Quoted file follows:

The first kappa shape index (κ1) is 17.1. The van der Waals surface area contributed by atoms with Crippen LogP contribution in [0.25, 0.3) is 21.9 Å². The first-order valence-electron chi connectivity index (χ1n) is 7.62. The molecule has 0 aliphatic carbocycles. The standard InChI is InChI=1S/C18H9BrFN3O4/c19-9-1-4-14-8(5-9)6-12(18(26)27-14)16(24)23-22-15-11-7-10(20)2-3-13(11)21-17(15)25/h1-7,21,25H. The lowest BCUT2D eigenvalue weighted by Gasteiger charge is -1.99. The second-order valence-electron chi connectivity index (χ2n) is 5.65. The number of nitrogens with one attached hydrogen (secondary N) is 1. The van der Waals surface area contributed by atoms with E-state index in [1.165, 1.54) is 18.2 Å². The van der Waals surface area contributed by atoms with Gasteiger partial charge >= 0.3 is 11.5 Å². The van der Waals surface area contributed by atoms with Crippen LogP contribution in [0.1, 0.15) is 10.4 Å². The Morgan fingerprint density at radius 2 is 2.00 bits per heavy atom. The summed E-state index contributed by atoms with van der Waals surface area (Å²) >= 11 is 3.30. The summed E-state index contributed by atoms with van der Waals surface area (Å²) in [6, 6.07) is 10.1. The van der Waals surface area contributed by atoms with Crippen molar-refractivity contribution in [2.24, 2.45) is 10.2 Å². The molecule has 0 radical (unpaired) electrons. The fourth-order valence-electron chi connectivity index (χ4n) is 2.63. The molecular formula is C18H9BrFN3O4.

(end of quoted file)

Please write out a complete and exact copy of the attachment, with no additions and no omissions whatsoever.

The first kappa shape index (κ1) is 17.1. The van der Waals surface area contributed by atoms with Crippen LogP contribution in [0.25, 0.3) is 21.9 Å². The first-order valence-electron chi connectivity index (χ1n) is 7.62. The molecule has 0 aliphatic carbocycles. The standard InChI is InChI=1S/C18H9BrFN3O4/c19-9-1-4-14-8(5-9)6-12(18(26)27-14)16(24)23-22-15-11-7-10(20)2-3-13(11)21-17(15)25/h1-7,21,25H. The lowest BCUT2D eigenvalue weighted by Gasteiger charge is -1.99. The second-order valence-electron chi connectivity index (χ2n) is 5.65. The number of nitrogens with one attached hydrogen (secondary N) is 1. The van der Waals surface area contributed by atoms with E-state index in [1.165, 1.54) is 18.2 Å². The van der Waals surface area contributed by atoms with Gasteiger partial charge >= 0.3 is 11.5 Å². The van der Waals surface area contributed by atoms with Crippen LogP contribution in [0.1, 0.15) is 10.4 Å². The Morgan fingerprint density at radius 2 is 2.00 bits per heavy atom. The summed E-state index contributed by atoms with van der Waals surface area (Å²) >= 11 is 3.30. The summed E-state index contributed by atoms with van der Waals surface area (Å²) in [6, 6.07) is 10.1. The van der Waals surface area contributed by atoms with Crippen molar-refractivity contribution in [2.24, 2.45) is 10.2 Å². The molecule has 0 radical (unpaired) electrons. The fourth-order valence-electron chi connectivity index (χ4n) is 2.63. The molecular formula is C18H9BrFN3O4.